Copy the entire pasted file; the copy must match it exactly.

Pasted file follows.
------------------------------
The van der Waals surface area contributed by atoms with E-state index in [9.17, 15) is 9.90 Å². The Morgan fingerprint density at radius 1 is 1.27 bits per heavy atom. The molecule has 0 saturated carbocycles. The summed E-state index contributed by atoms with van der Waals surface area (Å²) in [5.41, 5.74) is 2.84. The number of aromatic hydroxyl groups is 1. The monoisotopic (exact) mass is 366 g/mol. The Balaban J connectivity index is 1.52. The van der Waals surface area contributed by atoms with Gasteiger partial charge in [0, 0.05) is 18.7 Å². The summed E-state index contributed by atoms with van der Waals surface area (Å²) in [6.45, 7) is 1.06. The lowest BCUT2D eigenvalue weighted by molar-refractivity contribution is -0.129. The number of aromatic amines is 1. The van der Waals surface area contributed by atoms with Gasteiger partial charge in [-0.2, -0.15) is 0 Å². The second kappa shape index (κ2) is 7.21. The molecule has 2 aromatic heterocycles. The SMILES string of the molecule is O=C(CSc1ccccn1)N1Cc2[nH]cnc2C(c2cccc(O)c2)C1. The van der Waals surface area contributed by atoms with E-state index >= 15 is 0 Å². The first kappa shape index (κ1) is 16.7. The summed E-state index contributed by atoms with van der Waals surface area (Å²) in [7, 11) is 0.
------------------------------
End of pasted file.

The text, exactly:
The van der Waals surface area contributed by atoms with E-state index in [9.17, 15) is 9.90 Å². The Morgan fingerprint density at radius 1 is 1.27 bits per heavy atom. The molecule has 0 saturated carbocycles. The summed E-state index contributed by atoms with van der Waals surface area (Å²) in [5.41, 5.74) is 2.84. The number of aromatic hydroxyl groups is 1. The monoisotopic (exact) mass is 366 g/mol. The Balaban J connectivity index is 1.52. The van der Waals surface area contributed by atoms with Gasteiger partial charge in [0, 0.05) is 18.7 Å². The summed E-state index contributed by atoms with van der Waals surface area (Å²) in [6.45, 7) is 1.06. The lowest BCUT2D eigenvalue weighted by molar-refractivity contribution is -0.129. The number of aromatic amines is 1. The van der Waals surface area contributed by atoms with Gasteiger partial charge in [-0.2, -0.15) is 0 Å². The second kappa shape index (κ2) is 7.21. The molecule has 2 aromatic heterocycles. The SMILES string of the molecule is O=C(CSc1ccccn1)N1Cc2[nH]cnc2C(c2cccc(O)c2)C1. The van der Waals surface area contributed by atoms with E-state index >= 15 is 0 Å². The first kappa shape index (κ1) is 16.7. The summed E-state index contributed by atoms with van der Waals surface area (Å²) in [7, 11) is 0.